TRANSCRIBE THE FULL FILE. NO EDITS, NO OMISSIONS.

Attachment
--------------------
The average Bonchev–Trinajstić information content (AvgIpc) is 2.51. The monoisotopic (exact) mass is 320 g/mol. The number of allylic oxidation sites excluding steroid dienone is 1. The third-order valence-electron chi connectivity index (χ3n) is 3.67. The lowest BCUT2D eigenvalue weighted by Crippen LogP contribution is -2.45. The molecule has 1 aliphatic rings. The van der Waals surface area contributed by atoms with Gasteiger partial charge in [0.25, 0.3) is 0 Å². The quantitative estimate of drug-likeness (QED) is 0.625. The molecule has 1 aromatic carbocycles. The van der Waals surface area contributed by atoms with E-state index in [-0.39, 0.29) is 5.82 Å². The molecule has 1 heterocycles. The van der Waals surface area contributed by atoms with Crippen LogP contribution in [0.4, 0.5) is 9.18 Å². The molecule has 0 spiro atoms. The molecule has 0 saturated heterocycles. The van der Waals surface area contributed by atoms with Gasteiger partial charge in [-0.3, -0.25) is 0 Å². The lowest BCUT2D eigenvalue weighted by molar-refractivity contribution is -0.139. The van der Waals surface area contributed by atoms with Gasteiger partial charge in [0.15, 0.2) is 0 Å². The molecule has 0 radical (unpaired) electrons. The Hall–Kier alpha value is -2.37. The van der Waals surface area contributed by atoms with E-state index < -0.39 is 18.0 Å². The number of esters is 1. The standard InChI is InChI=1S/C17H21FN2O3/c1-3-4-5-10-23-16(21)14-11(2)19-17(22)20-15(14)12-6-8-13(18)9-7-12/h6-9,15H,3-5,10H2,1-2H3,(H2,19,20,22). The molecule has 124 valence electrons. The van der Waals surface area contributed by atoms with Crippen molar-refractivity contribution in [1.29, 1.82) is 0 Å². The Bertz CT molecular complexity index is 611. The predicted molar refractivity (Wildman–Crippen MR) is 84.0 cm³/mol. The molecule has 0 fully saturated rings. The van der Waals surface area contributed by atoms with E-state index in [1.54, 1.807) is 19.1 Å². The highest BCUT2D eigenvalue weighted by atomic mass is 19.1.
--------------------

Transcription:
The average Bonchev–Trinajstić information content (AvgIpc) is 2.51. The monoisotopic (exact) mass is 320 g/mol. The number of allylic oxidation sites excluding steroid dienone is 1. The third-order valence-electron chi connectivity index (χ3n) is 3.67. The lowest BCUT2D eigenvalue weighted by Crippen LogP contribution is -2.45. The molecule has 1 aliphatic rings. The van der Waals surface area contributed by atoms with Gasteiger partial charge in [0.25, 0.3) is 0 Å². The quantitative estimate of drug-likeness (QED) is 0.625. The molecule has 1 aromatic carbocycles. The van der Waals surface area contributed by atoms with E-state index in [-0.39, 0.29) is 5.82 Å². The molecule has 1 heterocycles. The van der Waals surface area contributed by atoms with Crippen LogP contribution in [0.4, 0.5) is 9.18 Å². The molecule has 0 spiro atoms. The molecule has 0 saturated heterocycles. The van der Waals surface area contributed by atoms with Gasteiger partial charge in [-0.3, -0.25) is 0 Å². The lowest BCUT2D eigenvalue weighted by molar-refractivity contribution is -0.139. The van der Waals surface area contributed by atoms with Gasteiger partial charge in [0.15, 0.2) is 0 Å². The molecule has 0 radical (unpaired) electrons. The Hall–Kier alpha value is -2.37. The van der Waals surface area contributed by atoms with E-state index < -0.39 is 18.0 Å². The number of esters is 1. The standard InChI is InChI=1S/C17H21FN2O3/c1-3-4-5-10-23-16(21)14-11(2)19-17(22)20-15(14)12-6-8-13(18)9-7-12/h6-9,15H,3-5,10H2,1-2H3,(H2,19,20,22). The molecule has 124 valence electrons. The van der Waals surface area contributed by atoms with Crippen molar-refractivity contribution in [1.29, 1.82) is 0 Å². The Bertz CT molecular complexity index is 611. The predicted molar refractivity (Wildman–Crippen MR) is 84.0 cm³/mol. The molecule has 0 fully saturated rings. The van der Waals surface area contributed by atoms with E-state index in [1.54, 1.807) is 19.1 Å². The highest BCUT2D eigenvalue weighted by atomic mass is 19.1.